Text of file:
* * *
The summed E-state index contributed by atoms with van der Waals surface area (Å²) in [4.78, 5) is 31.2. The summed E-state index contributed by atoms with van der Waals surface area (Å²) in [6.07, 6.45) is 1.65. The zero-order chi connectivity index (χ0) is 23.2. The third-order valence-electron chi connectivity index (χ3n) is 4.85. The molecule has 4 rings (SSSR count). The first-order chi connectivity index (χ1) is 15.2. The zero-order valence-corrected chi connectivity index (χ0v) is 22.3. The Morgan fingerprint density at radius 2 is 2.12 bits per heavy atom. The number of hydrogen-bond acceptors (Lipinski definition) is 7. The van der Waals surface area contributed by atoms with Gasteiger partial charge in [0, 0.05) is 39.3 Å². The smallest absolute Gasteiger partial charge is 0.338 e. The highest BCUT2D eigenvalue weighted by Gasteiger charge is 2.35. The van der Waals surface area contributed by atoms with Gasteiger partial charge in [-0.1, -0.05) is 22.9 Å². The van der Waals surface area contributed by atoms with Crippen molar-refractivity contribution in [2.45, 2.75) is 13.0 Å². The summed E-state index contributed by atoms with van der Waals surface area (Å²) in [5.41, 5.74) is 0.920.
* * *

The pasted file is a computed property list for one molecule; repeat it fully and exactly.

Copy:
The summed E-state index contributed by atoms with van der Waals surface area (Å²) in [4.78, 5) is 31.2. The summed E-state index contributed by atoms with van der Waals surface area (Å²) in [6.07, 6.45) is 1.65. The zero-order chi connectivity index (χ0) is 23.2. The third-order valence-electron chi connectivity index (χ3n) is 4.85. The molecule has 4 rings (SSSR count). The first-order chi connectivity index (χ1) is 15.2. The zero-order valence-corrected chi connectivity index (χ0v) is 22.3. The Morgan fingerprint density at radius 2 is 2.12 bits per heavy atom. The number of hydrogen-bond acceptors (Lipinski definition) is 7. The van der Waals surface area contributed by atoms with Gasteiger partial charge in [0, 0.05) is 39.3 Å². The smallest absolute Gasteiger partial charge is 0.338 e. The highest BCUT2D eigenvalue weighted by Gasteiger charge is 2.35. The van der Waals surface area contributed by atoms with Gasteiger partial charge in [-0.1, -0.05) is 22.9 Å². The van der Waals surface area contributed by atoms with Crippen molar-refractivity contribution in [2.45, 2.75) is 13.0 Å². The summed E-state index contributed by atoms with van der Waals surface area (Å²) in [5.41, 5.74) is 0.920.